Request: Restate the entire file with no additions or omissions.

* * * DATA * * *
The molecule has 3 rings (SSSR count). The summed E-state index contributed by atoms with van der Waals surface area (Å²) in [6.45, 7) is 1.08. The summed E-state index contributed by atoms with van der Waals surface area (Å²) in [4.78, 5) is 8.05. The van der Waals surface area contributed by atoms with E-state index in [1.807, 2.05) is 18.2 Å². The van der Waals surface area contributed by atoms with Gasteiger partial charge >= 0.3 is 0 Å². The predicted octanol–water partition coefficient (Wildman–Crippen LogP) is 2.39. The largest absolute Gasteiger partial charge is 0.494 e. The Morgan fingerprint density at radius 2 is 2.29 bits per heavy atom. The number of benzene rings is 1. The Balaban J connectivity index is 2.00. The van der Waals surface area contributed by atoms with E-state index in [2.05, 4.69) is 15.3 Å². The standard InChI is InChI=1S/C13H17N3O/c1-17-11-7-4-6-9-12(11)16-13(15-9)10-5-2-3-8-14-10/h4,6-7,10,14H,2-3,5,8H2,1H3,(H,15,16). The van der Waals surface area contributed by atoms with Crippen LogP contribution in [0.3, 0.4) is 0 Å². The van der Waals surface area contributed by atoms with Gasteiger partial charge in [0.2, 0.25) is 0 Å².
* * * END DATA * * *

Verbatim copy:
The molecule has 3 rings (SSSR count). The summed E-state index contributed by atoms with van der Waals surface area (Å²) in [6.45, 7) is 1.08. The summed E-state index contributed by atoms with van der Waals surface area (Å²) in [4.78, 5) is 8.05. The van der Waals surface area contributed by atoms with E-state index in [1.807, 2.05) is 18.2 Å². The van der Waals surface area contributed by atoms with Gasteiger partial charge >= 0.3 is 0 Å². The predicted octanol–water partition coefficient (Wildman–Crippen LogP) is 2.39. The largest absolute Gasteiger partial charge is 0.494 e. The Morgan fingerprint density at radius 2 is 2.29 bits per heavy atom. The number of benzene rings is 1. The Balaban J connectivity index is 2.00. The van der Waals surface area contributed by atoms with E-state index in [2.05, 4.69) is 15.3 Å². The standard InChI is InChI=1S/C13H17N3O/c1-17-11-7-4-6-9-12(11)16-13(15-9)10-5-2-3-8-14-10/h4,6-7,10,14H,2-3,5,8H2,1H3,(H,15,16). The van der Waals surface area contributed by atoms with Crippen LogP contribution in [0.3, 0.4) is 0 Å². The van der Waals surface area contributed by atoms with Gasteiger partial charge in [0.2, 0.25) is 0 Å².